Market forecast

Legislative Outlook

These Issues May Affect the Way You Do Business.

As 1998 drew to a close, Congress had yet to achieve much of the legislation at its table. This 1999 legislative and regulatory preview reflects the commercial real estate industry’s concerns and focuses on issues that have the greatest relevance in day-to-day business. However, any predictions of possible action are subject to the whims of congressional debate as well as the aftermath of November’s elections.

Taxation
Capital Gains/Depreciation Recapture. Although the Taxpayer Relief Act of 1997 lowered the capital gains rate, a reduction in depreciation recapture was not included in the 1998 budget surplus bill. Continuing capital gains reduction as well as depreciation recapture reduction may be issues in tax-cut discussions this year. The current 25 percent depreciation recapture rate is higher than the capital gains rate of 20 percent. Commercial real estate lobbying groups want to lower the depreciation recapture rate to equal the capital gains rate.

Tenant Improvement Costs. The commercial real estate industry supports the amortization of tenant improvements over 10 years, as opposed to the current 39-year schedule. A bill this past session would have decreased the time frame for tenant improvement write-offs to 10 years, but industry groups failed to get this provision added into last year’s budget bill. Industry proponents will seek a similar bill this session.

Flat Tax. Given the complex structure of our current tax system and the added attention focused on Internal Revenue Service complications, the flat tax once again may move to the forefront of tax simplification discussions and legislation may be introduced. A flat tax could be a disincentive for real estate investment by limiting or repealing some traditional real estate-related tax deductions.

Passive Loss. Commercial real estate practitioners want further improvements to the passive loss rules, including provisions that would treat rental-activity passive loss on an equal basis with other real estate activities. The current passive loss tax regulation, which went into effect January 1, 1994, allows individuals whose primary business is real estate to deduct rental property losses from income. The regulations state that a taxpayer that materially participates in rental activity does not necessarily have to interpret this rental activity as passive. Thus, losses on this activity could be used to offset nonpassive income.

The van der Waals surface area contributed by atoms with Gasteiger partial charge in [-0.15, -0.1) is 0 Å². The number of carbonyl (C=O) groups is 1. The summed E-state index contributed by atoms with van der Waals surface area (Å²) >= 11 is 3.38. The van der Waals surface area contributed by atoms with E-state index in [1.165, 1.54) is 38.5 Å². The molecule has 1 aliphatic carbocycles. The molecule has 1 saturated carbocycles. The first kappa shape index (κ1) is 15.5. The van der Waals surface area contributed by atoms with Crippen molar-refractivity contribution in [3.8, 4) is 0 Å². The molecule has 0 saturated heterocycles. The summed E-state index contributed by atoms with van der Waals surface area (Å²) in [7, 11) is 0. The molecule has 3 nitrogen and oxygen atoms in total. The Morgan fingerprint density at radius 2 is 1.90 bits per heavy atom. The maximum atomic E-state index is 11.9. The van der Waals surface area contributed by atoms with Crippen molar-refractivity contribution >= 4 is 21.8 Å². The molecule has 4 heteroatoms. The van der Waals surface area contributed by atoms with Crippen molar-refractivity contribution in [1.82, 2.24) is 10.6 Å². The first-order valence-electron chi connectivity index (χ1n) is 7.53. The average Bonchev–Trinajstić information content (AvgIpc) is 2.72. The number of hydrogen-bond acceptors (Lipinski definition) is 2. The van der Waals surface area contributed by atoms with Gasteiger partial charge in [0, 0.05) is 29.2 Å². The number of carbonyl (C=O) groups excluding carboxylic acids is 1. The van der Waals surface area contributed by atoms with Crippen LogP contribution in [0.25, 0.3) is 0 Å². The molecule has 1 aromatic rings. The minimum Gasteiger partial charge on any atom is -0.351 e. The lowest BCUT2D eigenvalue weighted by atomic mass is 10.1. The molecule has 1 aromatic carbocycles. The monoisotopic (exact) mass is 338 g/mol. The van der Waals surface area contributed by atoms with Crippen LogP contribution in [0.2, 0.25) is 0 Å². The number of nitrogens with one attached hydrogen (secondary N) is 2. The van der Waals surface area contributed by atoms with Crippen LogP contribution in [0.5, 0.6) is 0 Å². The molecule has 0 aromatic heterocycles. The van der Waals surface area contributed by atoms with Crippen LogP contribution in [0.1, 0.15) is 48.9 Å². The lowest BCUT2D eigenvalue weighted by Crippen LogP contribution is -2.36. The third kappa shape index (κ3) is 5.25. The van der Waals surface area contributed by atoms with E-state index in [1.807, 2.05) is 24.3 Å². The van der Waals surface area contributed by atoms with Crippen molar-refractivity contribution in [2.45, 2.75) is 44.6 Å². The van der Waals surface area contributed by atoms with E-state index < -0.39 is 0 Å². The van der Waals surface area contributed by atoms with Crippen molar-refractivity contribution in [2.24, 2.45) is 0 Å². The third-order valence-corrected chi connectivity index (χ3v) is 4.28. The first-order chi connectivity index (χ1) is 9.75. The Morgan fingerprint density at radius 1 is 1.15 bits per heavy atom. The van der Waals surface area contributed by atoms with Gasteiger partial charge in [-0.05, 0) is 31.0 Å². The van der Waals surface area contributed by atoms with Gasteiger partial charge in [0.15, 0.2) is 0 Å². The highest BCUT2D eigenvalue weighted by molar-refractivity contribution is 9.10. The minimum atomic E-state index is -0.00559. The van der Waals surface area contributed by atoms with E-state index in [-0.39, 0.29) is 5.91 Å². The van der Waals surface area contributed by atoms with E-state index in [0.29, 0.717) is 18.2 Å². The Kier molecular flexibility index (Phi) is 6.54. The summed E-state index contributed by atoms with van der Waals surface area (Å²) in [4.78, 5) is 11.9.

The problem lies with the final IRS interpretation of the legislation. The regulations released in February 1995 were unfavorable to the real estate industry, still treating rental activity differently than other real estate activity. Final passive loss rules released in December 1995 were an improvement over the earlier rules, but continued to distinguish between rental activity and other real estate activity.

Property Rights
Takings. A "taking" is defined by property owners as an unfair usurping of property by the government for public use. Congress introduced several bills last session that would have given property owners additional rights, but none passed. However, the following states have passed laws and/or executive orders in the last few years allowing private-property owners additional rights in determining takings: Arizona, California, Colorado, Delaware, Florida, Idaho, Indiana, Kansas, Louisiana, Maine, Michigan, Minnesota, Mississippi, Missouri, Montana, Nebraska, North Dakota, Tennessee, Texas, Utah, and Virginia.

Industry lobbyists continue to monitor state legislation and work toward federal legislation that supports the rights of property owners in the takings debate. The Senate failed to pass a bill that would have given property owners greater access to the federal court system in Fifth Amendment takings cases rather than being forced to first pursue relief in local and state courts. This legislation likely will be introduced again.

Business
Electricity Deregulation. The House of Representatives and the Senate both introduced legislation concerning the transition to deregulation and increased competition in the electrical industry. Washington sources say that Congress may take up the issue of national deregulation legislation in 1999. It may focus on the difficulties that arise when 50 states implement deregulation, each in a different way and on a different timetable. But it is unlikely to pass any restructuring legislation that pre-empts states that already have implemented a deregulated electricity market or those moving in that direction.